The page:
ROCHESTER - While police work tirelessly to rid the streets of Rochester of fentanyl and heroin and the courts do their part trying to put traffickers behind bars, a group of Seacoast volunteers work quietly behind the scenes to protect those most susceptible to the myriad of health risks of addiction.
Anyone with even a glancing knowledge of the Northern Seacoast's drug infestation knows that deadly opiate addiction has claimed scores, perhaps hundreds of area lives in the past several years - and ruined countless others. But most probably don't know about Hand Up Health Services, a volunteer-based organization that has made it its sole mission to mitigate the number of deaths, sickness and injury due to heroin and fentanyl abuse.
|Dr. Joe Hannon|
How? They work where the rubber - or more specifically, the needle - hits the road.
Every Monday and Friday, volunteers show up at an unspecified address on Olde Farm Lane in Rochester to dispense sterile and collect used needles, hand out life-saving Narcan and in general, educate the drug-using community to make injection practices as safe as they possibly can.
For Dr. Joe Hannon of Barrington, who helped get the organization off the ground a year and a half ago, the mission of Hand Up is not to eliminate drug use or put users behind bars. It's to keep them alive and as healthy as possible while they're using.
"This won't solve the drug problem, it's not meant to," said Hannon, a former state rep. "It's to keep people healthy and prevent the spread of disease."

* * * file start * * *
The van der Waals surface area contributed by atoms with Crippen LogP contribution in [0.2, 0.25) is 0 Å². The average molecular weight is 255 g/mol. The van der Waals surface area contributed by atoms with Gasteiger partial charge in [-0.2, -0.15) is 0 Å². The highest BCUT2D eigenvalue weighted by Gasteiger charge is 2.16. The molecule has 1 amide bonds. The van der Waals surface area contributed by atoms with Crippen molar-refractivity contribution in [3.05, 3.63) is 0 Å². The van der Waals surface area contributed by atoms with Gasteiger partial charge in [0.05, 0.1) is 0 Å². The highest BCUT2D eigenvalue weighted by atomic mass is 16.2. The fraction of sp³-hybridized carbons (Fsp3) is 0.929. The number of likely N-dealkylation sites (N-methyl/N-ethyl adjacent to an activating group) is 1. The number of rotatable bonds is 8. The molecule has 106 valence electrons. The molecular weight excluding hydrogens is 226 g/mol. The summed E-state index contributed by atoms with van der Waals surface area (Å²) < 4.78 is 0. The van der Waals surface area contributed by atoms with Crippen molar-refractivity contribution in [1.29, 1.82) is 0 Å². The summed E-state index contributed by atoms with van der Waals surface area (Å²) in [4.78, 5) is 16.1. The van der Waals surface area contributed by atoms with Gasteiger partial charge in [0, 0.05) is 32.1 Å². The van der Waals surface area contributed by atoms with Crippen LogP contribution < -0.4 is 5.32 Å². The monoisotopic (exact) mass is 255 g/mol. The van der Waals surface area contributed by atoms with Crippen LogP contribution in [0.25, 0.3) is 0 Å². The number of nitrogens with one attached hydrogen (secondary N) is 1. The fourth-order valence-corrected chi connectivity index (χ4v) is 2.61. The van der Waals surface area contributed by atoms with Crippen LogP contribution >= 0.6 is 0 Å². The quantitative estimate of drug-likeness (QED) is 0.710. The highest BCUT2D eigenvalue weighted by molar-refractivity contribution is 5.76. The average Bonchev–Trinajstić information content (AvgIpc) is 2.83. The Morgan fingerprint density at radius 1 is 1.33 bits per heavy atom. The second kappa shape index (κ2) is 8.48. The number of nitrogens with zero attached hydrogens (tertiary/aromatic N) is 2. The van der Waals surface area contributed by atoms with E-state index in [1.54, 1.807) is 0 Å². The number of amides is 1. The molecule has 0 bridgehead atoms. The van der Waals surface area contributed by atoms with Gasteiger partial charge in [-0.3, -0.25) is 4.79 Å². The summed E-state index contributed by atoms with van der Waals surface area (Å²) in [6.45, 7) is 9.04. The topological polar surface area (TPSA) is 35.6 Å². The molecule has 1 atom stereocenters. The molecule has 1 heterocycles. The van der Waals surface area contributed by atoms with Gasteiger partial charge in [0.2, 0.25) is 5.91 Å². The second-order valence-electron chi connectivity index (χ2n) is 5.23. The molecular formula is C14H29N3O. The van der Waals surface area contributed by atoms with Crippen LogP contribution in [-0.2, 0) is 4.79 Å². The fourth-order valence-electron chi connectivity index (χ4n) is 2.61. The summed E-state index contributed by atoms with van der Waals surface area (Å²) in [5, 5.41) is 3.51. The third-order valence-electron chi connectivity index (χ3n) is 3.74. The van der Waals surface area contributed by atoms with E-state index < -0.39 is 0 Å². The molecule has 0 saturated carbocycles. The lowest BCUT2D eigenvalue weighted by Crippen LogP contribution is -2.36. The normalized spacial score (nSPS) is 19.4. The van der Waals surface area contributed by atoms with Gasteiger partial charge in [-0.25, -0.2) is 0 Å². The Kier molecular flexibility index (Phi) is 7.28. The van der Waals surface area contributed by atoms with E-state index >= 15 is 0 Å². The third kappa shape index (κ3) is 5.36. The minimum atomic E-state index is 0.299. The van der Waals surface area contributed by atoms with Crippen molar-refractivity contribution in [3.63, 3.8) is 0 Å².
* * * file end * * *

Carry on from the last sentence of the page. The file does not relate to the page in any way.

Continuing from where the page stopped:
Chief among Hand Up's priorities is the supply and education of how to dispense Narcan, a known and effective antidote to an opioid overdose.
By all accounts, Hand Up is making an impact - hands down - right here in the Lilac City. In 2017 Rochester Police responded to 237 reports of overdose, of which 22 were fatalities. In 2018 overdose numbers were down some 30 percent, at 159; while fatalities were down about 40 percent, at 13.
"There's been a precipitous drop in drug overdoses and deaths in our area," Hannon said.
Hand Up also delivers and exchanges clean needles and dispenses Narcan and education weekly in Dover and Somersworth.
The organization's outreach to the drug using community also provides valuable information from addicts who help to keep Hand Up ahead of the curve in the race to get the necessary information to those at the most risk.
For instance, a recent spike in Hepatitis A reported in Strafford County did not go unnoticed by Hand Up, which ratcheted up its effort to identify possible victims of the disease.
Hannon said volunteers will be looking harder for symptoms among addicts like being jaundiced or fighting malaise, or extreme fatigue, which are symptoms of Hepatitis A. It should be noted that contaminated food and water are the most frequent causes of Hepatitis A, not dirty needles, which are a more common cause of Hepatitis C.
Hand Up, a state nonprofit, is financed by private foundations and contributions, which can be made through its website at http://nhhrc.org.
While the nonprofit doesn't charge drug users for their services, Hannon said the cost is a smidgeon of what treatment for diseases communicable through dirty needles like Hepatitis C and AIDS can be.
For instance, one Hepatitis C case can cost $90,000 to treat and an HIV patient's medical bill can easily rise to $500,000 over a lifetime.
Hannon said he has no doubt that addicts are becoming more aware of the risks of sharing needles and shooting up alone and that Hand Up's outreach is saving lives.
"We're getting the data from users," he said. "More are coming aware and learning not to share needles. We're making a huge impact."